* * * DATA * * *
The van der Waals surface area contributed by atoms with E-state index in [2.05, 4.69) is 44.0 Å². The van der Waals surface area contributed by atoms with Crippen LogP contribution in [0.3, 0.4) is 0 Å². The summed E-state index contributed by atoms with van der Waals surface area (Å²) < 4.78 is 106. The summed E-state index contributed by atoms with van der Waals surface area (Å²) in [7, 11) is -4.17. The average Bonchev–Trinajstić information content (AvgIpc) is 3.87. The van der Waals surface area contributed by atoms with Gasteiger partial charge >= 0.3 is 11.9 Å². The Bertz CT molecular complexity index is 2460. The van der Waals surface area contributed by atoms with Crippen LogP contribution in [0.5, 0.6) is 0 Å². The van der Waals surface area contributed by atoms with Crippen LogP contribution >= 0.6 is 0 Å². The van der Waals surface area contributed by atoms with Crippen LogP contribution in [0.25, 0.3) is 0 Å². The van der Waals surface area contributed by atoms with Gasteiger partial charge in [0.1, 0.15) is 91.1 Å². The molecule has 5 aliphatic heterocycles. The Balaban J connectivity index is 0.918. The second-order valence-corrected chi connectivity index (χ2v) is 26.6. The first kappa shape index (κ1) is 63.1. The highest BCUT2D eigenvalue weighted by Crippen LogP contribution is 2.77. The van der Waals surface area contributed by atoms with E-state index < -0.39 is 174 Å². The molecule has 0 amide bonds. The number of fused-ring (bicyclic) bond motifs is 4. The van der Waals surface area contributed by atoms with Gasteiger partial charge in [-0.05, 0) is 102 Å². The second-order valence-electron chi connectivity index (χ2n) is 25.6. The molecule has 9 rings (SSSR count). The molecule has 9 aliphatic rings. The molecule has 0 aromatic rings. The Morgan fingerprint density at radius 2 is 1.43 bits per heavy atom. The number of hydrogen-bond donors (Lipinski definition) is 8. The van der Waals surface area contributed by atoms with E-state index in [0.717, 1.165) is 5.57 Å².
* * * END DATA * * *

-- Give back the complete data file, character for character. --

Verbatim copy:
The van der Waals surface area contributed by atoms with E-state index in [2.05, 4.69) is 44.0 Å². The van der Waals surface area contributed by atoms with Crippen LogP contribution in [0.3, 0.4) is 0 Å². The summed E-state index contributed by atoms with van der Waals surface area (Å²) < 4.78 is 106. The summed E-state index contributed by atoms with van der Waals surface area (Å²) in [7, 11) is -4.17. The average Bonchev–Trinajstić information content (AvgIpc) is 3.87. The van der Waals surface area contributed by atoms with Gasteiger partial charge >= 0.3 is 11.9 Å². The Bertz CT molecular complexity index is 2460. The van der Waals surface area contributed by atoms with Crippen LogP contribution in [0.5, 0.6) is 0 Å². The van der Waals surface area contributed by atoms with Crippen LogP contribution >= 0.6 is 0 Å². The van der Waals surface area contributed by atoms with Crippen LogP contribution in [0.25, 0.3) is 0 Å². The van der Waals surface area contributed by atoms with Gasteiger partial charge in [0.1, 0.15) is 91.1 Å². The molecule has 5 aliphatic heterocycles. The Balaban J connectivity index is 0.918. The second-order valence-corrected chi connectivity index (χ2v) is 26.6. The first kappa shape index (κ1) is 63.1. The highest BCUT2D eigenvalue weighted by Crippen LogP contribution is 2.77. The van der Waals surface area contributed by atoms with E-state index < -0.39 is 174 Å². The molecule has 0 amide bonds. The number of fused-ring (bicyclic) bond motifs is 4. The van der Waals surface area contributed by atoms with Gasteiger partial charge in [-0.05, 0) is 102 Å². The second-order valence-electron chi connectivity index (χ2n) is 25.6. The molecule has 9 rings (SSSR count). The molecule has 9 aliphatic rings. The molecule has 0 aromatic rings. The Morgan fingerprint density at radius 2 is 1.43 bits per heavy atom. The number of hydrogen-bond donors (Lipinski definition) is 8. The van der Waals surface area contributed by atoms with E-state index in [0.717, 1.165) is 5.57 Å².